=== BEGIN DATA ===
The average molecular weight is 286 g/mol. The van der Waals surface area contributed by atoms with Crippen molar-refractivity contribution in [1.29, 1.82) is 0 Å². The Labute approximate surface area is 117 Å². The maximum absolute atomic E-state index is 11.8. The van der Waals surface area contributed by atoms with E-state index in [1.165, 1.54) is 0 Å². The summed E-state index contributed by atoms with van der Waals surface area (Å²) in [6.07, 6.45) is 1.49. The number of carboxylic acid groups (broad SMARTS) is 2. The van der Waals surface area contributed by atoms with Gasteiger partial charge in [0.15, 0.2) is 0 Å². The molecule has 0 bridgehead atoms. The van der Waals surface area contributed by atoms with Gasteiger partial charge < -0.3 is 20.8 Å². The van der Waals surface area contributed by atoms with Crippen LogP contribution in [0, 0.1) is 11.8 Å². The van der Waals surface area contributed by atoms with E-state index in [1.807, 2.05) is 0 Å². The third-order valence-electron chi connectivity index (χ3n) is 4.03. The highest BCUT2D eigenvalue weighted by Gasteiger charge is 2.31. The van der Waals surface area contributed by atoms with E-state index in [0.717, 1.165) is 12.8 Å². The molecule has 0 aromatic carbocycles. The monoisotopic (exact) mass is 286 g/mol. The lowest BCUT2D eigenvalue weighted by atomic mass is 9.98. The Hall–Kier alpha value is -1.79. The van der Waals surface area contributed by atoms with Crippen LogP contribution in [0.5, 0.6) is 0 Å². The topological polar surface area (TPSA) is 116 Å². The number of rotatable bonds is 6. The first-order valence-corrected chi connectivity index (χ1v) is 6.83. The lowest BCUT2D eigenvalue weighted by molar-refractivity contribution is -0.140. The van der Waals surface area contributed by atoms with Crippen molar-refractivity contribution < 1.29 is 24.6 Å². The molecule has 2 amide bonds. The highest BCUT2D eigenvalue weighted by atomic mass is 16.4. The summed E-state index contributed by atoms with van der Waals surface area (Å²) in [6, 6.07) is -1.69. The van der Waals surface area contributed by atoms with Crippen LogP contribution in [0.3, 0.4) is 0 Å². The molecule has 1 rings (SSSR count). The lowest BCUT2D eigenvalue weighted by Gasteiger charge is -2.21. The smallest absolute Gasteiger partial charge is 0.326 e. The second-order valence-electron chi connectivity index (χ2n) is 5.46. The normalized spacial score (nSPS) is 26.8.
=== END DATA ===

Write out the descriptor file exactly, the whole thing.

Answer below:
The average molecular weight is 286 g/mol. The van der Waals surface area contributed by atoms with Crippen molar-refractivity contribution in [1.29, 1.82) is 0 Å². The Labute approximate surface area is 117 Å². The maximum absolute atomic E-state index is 11.8. The van der Waals surface area contributed by atoms with E-state index in [1.165, 1.54) is 0 Å². The summed E-state index contributed by atoms with van der Waals surface area (Å²) in [6.07, 6.45) is 1.49. The number of carboxylic acid groups (broad SMARTS) is 2. The van der Waals surface area contributed by atoms with Gasteiger partial charge in [0.15, 0.2) is 0 Å². The molecule has 0 bridgehead atoms. The van der Waals surface area contributed by atoms with Gasteiger partial charge < -0.3 is 20.8 Å². The van der Waals surface area contributed by atoms with Crippen LogP contribution in [0, 0.1) is 11.8 Å². The van der Waals surface area contributed by atoms with E-state index in [1.807, 2.05) is 0 Å². The third-order valence-electron chi connectivity index (χ3n) is 4.03. The highest BCUT2D eigenvalue weighted by Gasteiger charge is 2.31. The van der Waals surface area contributed by atoms with E-state index in [0.717, 1.165) is 12.8 Å². The molecule has 0 aromatic carbocycles. The monoisotopic (exact) mass is 286 g/mol. The lowest BCUT2D eigenvalue weighted by atomic mass is 9.98. The Hall–Kier alpha value is -1.79. The van der Waals surface area contributed by atoms with Crippen LogP contribution in [0.5, 0.6) is 0 Å². The topological polar surface area (TPSA) is 116 Å². The number of rotatable bonds is 6. The first-order valence-corrected chi connectivity index (χ1v) is 6.83. The lowest BCUT2D eigenvalue weighted by molar-refractivity contribution is -0.140. The van der Waals surface area contributed by atoms with Crippen molar-refractivity contribution < 1.29 is 24.6 Å². The molecule has 2 amide bonds. The highest BCUT2D eigenvalue weighted by atomic mass is 16.4. The summed E-state index contributed by atoms with van der Waals surface area (Å²) in [6, 6.07) is -1.69. The van der Waals surface area contributed by atoms with Crippen LogP contribution in [0.3, 0.4) is 0 Å². The molecule has 1 rings (SSSR count). The lowest BCUT2D eigenvalue weighted by Gasteiger charge is -2.21. The smallest absolute Gasteiger partial charge is 0.326 e. The second-order valence-electron chi connectivity index (χ2n) is 5.46. The normalized spacial score (nSPS) is 26.8.